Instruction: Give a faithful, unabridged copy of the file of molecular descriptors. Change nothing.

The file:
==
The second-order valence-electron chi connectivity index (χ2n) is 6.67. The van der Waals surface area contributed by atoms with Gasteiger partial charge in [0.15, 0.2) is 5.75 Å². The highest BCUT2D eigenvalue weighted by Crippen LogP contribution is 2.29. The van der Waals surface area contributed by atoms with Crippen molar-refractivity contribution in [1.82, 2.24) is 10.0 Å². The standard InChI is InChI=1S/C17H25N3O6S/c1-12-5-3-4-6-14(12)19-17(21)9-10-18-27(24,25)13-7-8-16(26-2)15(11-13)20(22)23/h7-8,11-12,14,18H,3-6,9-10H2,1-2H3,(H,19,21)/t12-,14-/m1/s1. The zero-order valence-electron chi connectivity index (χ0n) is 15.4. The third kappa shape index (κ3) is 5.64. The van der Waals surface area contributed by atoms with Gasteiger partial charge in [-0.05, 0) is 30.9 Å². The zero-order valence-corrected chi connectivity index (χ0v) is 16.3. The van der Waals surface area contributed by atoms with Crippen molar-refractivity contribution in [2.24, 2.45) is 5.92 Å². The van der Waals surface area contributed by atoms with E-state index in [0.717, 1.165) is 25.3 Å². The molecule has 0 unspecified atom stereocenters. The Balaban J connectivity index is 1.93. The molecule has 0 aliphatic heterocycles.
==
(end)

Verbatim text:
The second-order valence-electron chi connectivity index (χ2n) is 6.67. The van der Waals surface area contributed by atoms with Gasteiger partial charge in [0.15, 0.2) is 5.75 Å². The highest BCUT2D eigenvalue weighted by Crippen LogP contribution is 2.29. The van der Waals surface area contributed by atoms with Crippen molar-refractivity contribution in [1.82, 2.24) is 10.0 Å². The standard InChI is InChI=1S/C17H25N3O6S/c1-12-5-3-4-6-14(12)19-17(21)9-10-18-27(24,25)13-7-8-16(26-2)15(11-13)20(22)23/h7-8,11-12,14,18H,3-6,9-10H2,1-2H3,(H,19,21)/t12-,14-/m1/s1. The zero-order valence-electron chi connectivity index (χ0n) is 15.4. The third kappa shape index (κ3) is 5.64. The van der Waals surface area contributed by atoms with Gasteiger partial charge in [-0.05, 0) is 30.9 Å². The zero-order valence-corrected chi connectivity index (χ0v) is 16.3. The van der Waals surface area contributed by atoms with Crippen molar-refractivity contribution in [2.24, 2.45) is 5.92 Å². The van der Waals surface area contributed by atoms with E-state index in [0.717, 1.165) is 25.3 Å². The molecule has 0 unspecified atom stereocenters. The Balaban J connectivity index is 1.93. The molecule has 0 aliphatic heterocycles.